These six families were composed of persons as follows: The family of John Jones consisted at that time of himself and wife, Eleanor with their two unmarried children, Timothy and Jane. Their two married daughters were also in the party. The old folks died long since, being the parents of David, Mary, Eleanor, Susannah, Timothy and Jane. None of these are living. Of the two single children who crossed the ocean, Jane became the wife of William Dulaney, and was the first of the Welsh settlers to marry an American. Two of her children are living, Mrs Hunt of Oak Hill, and Margaret Stubbs in Pike County, Ohio. Timothy married Hannah Williams and became the owner of the land where Centreville now is. He was a man of great energy and business ability, and it was he who built up the town of Centreville. He built and operated Woollen Mills at Centreville for a number of years. He is now dead and is survived by two children. One of these is James Jones, a well known citizen of Centreville. The other is Mrs Lucretia Rupp. She lives at Wellstone, Ohio, with her husband John H. Rupp and three daughters.
The family of John Evans consisted of himself and wife Mary (daughters of John Jones), with two children, John J. and Eleanor. Though they brought but two children into the settlement, they became the parents of ten children, only two of whom are now living: Eleanor Markham and Timothy J. Evans, who lives on the old homestead north of Centreville. Of the two children who crossed the ocean, Eleanor afterward married Richard Markham and is now living at an advanced age near Waverly, Ohio, though her husband died about three years ago. John J. Evans known later as John J. Evans Vega, married Rebecca, daughter of Clement Cherington, and spent his life farming at Vega, Ohio, where he died in 1882, having reared a large family.
The family of Evan Evans consisted of himself and wife Susannah (daughter of John Jones) with their three year old son Evan, who afterward married Polly B., the daughter of Thomas Cherington, and is now living on his farm at Camba, Ohio. He is the father of eleven children, eight of whom are living.
Evan Evans and Susannah both died at an advanced age. Though they brought but one child across the ocean, there were born to them eleven children, one having died in Wales. But three of these children are living: Evan Evans, Camba, Ohio, David D. Evans, Wellston, Ohio, and John W. Evans, who lives north of Centreville on some of the land which was owned by his father. David and Elizabeth Evans, the unmarried brother and the unmarried sister of Evan Evans (Tynmawr), came over with the party and may be considered as part of the family of Evan Evans (Tynmawr). David seemed to be endowed with the restlessness which is characteristic of the Celtic race, and drifted about from place to placed until he was married. He then settled at Apollo, Westmoreland County, Pennsylvania, where he afterward died, and where his children now live. Hugh Evans, the lawyer, is his son. The sister, Elizabeth Evans, married a man by name of Gilberts, and lived for many years at Evansburg, Pennsylvania. She afterward moved with her husband and family to Dayton, Ohio, where she died. Her children are still living in and around Dayton.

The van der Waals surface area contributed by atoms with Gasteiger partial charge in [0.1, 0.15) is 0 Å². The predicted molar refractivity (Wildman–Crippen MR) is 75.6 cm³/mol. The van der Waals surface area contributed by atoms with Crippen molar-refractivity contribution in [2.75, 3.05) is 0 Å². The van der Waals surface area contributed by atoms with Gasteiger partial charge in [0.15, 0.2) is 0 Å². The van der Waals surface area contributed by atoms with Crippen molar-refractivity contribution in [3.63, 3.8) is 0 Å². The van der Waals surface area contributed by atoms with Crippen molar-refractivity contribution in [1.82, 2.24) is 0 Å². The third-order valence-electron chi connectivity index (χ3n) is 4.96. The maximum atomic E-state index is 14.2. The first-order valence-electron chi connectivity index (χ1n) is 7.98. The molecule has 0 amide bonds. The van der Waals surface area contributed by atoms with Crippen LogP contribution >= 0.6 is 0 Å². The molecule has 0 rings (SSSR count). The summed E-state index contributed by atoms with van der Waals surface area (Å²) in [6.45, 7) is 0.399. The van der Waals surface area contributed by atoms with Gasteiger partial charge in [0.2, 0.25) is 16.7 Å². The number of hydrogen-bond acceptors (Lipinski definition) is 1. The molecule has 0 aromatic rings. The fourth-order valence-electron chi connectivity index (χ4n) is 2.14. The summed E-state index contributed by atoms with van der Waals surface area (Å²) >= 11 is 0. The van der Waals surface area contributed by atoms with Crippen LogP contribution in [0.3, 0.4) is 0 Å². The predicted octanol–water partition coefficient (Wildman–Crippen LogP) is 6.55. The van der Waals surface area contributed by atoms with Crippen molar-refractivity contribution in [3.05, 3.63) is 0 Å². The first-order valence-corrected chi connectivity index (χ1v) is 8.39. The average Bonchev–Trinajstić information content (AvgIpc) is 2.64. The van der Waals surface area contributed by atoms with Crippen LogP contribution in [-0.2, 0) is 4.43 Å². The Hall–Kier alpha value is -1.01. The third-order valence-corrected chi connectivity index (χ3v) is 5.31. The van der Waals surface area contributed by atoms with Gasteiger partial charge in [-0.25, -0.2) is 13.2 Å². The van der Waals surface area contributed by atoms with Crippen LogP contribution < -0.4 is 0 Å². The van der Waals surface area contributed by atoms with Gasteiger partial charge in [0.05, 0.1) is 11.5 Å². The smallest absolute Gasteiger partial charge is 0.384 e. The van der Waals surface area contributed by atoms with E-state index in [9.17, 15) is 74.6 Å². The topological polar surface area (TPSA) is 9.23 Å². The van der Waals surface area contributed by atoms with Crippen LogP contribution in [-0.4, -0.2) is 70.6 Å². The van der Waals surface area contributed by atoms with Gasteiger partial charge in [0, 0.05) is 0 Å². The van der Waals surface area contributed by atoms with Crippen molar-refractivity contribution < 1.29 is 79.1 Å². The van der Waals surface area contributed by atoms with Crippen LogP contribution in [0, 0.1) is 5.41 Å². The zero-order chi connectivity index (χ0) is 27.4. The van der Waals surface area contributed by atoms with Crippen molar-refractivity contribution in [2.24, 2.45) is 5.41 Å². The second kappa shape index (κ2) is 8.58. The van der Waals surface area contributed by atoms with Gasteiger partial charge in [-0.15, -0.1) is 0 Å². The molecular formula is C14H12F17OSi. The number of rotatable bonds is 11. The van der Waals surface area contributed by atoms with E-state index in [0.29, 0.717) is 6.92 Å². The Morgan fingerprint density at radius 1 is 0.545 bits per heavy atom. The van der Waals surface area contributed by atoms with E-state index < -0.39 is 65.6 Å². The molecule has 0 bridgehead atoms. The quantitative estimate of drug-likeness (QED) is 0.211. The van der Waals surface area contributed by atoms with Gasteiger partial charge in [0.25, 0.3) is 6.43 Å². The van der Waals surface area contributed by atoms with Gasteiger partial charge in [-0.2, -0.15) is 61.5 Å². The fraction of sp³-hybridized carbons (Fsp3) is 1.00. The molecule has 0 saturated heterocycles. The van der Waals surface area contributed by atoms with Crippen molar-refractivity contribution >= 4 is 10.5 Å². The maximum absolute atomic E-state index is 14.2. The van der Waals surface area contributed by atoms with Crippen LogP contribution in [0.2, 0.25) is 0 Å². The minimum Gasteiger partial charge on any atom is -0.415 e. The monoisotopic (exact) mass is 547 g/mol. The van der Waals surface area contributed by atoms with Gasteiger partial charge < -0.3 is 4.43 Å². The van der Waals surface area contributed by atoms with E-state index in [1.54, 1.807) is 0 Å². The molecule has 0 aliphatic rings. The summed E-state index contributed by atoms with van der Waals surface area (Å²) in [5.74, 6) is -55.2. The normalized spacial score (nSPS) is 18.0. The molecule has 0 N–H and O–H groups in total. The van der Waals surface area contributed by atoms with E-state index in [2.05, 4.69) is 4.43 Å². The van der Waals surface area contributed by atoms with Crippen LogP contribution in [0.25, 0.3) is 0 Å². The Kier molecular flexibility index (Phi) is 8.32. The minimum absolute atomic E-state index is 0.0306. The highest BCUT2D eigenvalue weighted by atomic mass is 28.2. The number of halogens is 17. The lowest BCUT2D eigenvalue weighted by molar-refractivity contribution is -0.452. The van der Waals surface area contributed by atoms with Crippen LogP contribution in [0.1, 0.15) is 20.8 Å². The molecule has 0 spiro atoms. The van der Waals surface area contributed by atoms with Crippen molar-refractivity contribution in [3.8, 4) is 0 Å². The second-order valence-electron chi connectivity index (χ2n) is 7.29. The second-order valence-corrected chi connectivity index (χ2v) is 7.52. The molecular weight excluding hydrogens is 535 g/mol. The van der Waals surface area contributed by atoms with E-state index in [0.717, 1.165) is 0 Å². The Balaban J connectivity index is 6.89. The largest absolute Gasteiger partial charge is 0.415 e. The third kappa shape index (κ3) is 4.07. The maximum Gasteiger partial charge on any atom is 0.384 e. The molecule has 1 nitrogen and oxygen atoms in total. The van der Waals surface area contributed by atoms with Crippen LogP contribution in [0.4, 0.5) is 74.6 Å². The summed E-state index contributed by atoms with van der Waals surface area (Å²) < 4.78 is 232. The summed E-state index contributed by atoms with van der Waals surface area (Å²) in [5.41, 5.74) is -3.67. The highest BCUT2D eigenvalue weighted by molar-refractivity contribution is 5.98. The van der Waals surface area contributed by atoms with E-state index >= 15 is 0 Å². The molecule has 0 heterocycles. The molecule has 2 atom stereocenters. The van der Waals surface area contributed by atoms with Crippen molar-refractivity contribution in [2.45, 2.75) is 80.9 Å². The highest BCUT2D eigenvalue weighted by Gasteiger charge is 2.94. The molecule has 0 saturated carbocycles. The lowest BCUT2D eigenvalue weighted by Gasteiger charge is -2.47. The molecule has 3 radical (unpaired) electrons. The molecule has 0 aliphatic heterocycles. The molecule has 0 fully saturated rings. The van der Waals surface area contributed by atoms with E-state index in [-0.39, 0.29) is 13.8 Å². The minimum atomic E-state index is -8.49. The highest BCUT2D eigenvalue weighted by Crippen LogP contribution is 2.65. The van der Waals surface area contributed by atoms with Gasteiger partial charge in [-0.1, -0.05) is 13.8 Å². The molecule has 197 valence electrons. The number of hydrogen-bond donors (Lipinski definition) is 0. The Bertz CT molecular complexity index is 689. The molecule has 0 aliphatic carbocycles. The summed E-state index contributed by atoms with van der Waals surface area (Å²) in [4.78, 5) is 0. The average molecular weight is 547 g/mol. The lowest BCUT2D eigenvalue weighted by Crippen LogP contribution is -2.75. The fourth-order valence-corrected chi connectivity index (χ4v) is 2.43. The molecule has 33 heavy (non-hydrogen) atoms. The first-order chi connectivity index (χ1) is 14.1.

A. V. Evans, 'A History of the First Welsh Settlers in Gallia and Jackson Counties, Ohio', The Cambrian, Cyfrol VIII, Rhif 12, tt. 355-7.
The family of Lewis Davis of that time consisted of himself and wife, Marian, with their two sons, David, who is now dead, and John, who is living surrounded by his children, at Easton, Buchanan county, Mo. To Lewis and Marian Davis were born eight children, three of whom are living. These three are John Davis, Easton, Mo.; Mrs Polly Evans, Cincinnati, O.; and Thomas Davis, Pottsville, Pa. After the death of his first wife, Lewis Davis married Mrs Huntley, and they are the parents of two children, Charles and Nancy. Charles is dead, and Nancy is living at Oak Hill, the wife of Jonathan Lloyd.